By Nancy Valko
In her February 2018 article”Prenatal Testing and Denial of Care”, Bridget Mora exposes another dark side of prenatal testing: refusal to treat. Ms. Mora is the community education and communications coordinator for Be Not Afraid, a nonprofit that supports parents experiencing a prenatal diagnosis and carrying to term.
While most people have heard of amniocentesis (using a needle to extract and analyze the fluid surrounding an unborn baby in the second trimester), many people are unaware of the screening blood tests that have now become virtually routine for all pregnant women.
The difference is that blood screening tests may indicate a probability or risk score that a baby has a chromosomal anomaly, but a definitive diagnosis can only be made through amniocentesis or CVS (Chorionic villus sampling) using a needle to take a sample of tissue from an unborn baby’s placenta for analysis in the first trimester. Tragically, some parents make a decision to abort based on just a blood screening test.Read more
By Nancy Valko
A few weeks ago, a 95-year-old friend with chronic congestive heart failure was recovering from a hip fracture and blood clot when she developed a very serious pneumonia. I was with her in the ER when the doctor asked her son and me about how aggressive to be if her heart or breathing worsened. I said, “Ask her!” and the doc was stunned when she vehemently said “Yes!”, even after he explained the potential problems with cardiopulmonary resuscitation and ventilators. My friend has a durable power of attorney naming her daughter as her health decision maker, but the doctor wrongly assumed my friend was unconscious and that we were her decision makers.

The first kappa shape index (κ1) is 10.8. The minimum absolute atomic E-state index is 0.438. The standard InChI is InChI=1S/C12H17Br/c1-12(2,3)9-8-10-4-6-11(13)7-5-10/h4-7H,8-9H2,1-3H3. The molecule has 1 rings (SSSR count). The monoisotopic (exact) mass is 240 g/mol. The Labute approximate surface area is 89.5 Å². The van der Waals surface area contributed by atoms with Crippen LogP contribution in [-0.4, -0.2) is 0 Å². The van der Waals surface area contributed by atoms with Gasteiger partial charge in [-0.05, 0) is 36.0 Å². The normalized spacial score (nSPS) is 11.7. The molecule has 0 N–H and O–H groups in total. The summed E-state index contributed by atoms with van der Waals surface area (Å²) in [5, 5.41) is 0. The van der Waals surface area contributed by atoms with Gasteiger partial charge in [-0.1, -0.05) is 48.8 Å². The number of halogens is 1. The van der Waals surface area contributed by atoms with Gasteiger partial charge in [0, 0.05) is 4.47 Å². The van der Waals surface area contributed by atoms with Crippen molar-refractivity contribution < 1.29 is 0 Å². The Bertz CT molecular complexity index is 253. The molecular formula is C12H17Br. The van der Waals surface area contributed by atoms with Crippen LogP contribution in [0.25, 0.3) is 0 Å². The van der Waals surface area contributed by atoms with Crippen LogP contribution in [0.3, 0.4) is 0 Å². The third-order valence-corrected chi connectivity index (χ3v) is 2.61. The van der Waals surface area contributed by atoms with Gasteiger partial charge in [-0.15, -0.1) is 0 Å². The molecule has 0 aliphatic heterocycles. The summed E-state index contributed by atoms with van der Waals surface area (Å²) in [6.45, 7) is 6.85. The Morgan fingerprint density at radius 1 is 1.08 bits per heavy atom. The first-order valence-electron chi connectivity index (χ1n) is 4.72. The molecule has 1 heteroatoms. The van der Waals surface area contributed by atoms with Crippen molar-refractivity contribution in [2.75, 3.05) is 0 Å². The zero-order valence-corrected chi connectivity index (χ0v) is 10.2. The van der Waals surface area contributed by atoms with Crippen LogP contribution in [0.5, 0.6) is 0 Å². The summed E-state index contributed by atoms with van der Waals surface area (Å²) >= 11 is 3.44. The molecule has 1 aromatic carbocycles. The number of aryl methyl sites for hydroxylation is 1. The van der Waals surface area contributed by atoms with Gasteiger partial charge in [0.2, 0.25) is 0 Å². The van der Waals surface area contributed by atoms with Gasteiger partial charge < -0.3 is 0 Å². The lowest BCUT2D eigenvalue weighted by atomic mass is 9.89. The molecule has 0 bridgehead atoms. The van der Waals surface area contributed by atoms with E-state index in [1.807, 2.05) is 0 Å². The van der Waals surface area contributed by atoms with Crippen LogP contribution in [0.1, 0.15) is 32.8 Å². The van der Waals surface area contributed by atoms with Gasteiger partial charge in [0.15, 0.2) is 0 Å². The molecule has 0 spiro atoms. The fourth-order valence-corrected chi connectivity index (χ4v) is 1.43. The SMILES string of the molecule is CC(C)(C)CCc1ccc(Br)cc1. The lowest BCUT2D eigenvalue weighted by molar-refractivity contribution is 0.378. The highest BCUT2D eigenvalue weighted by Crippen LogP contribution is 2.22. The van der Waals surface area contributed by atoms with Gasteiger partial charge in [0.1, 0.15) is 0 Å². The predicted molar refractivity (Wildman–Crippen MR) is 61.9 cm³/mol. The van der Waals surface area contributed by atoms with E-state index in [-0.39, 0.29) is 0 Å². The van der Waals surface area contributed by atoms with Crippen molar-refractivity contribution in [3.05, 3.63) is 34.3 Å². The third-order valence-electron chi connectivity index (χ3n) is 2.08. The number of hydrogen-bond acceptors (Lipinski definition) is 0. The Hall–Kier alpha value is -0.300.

My friend astonished the doctors by recovering with antibiotics and temporary BiPap (a face mask machine to support her breathing). After a stint in rehab, my friend was able to go home last week.
It was because of mistaken but potentially fatal situations like this that I wrote my 2015 blog “Living with ‘Living Wills” about the history, uses, problems and pitfalls with living wills and other end-of-life documents known as advance directives.Read more
By Nancy Valko
When I first started out as a nurse in the late 1960s, I saw several patients admitted to determine why they had “mental status changes”, such as confusion. One of my first duties on admission was to make a list of medications the patient was taking.
I was alarmed to find some of these patients, usually elderly, were taking a large number of medications and some were similar and/or had potential interactions with other medications. When I first brought this to the attention of a doctor, he was skeptical until he read one of the patients’ lists.
The result was that he reevaluated every medication and temporarily stopped all medications that were not crucial. When the patient rapidly improved and went home with a much reduced list of medications, he and I shared this with other doctors and many other such patients then rapidly improved.
However, according to a December 12, 2017 article from Kaiser Health News titled “An Overlooked Epidemic: Older Americans Taking Too Many Unneeded Drugs”, such problems with medications continue to exist in our fast-paced health care system and older people continue to be especially at risk.Read more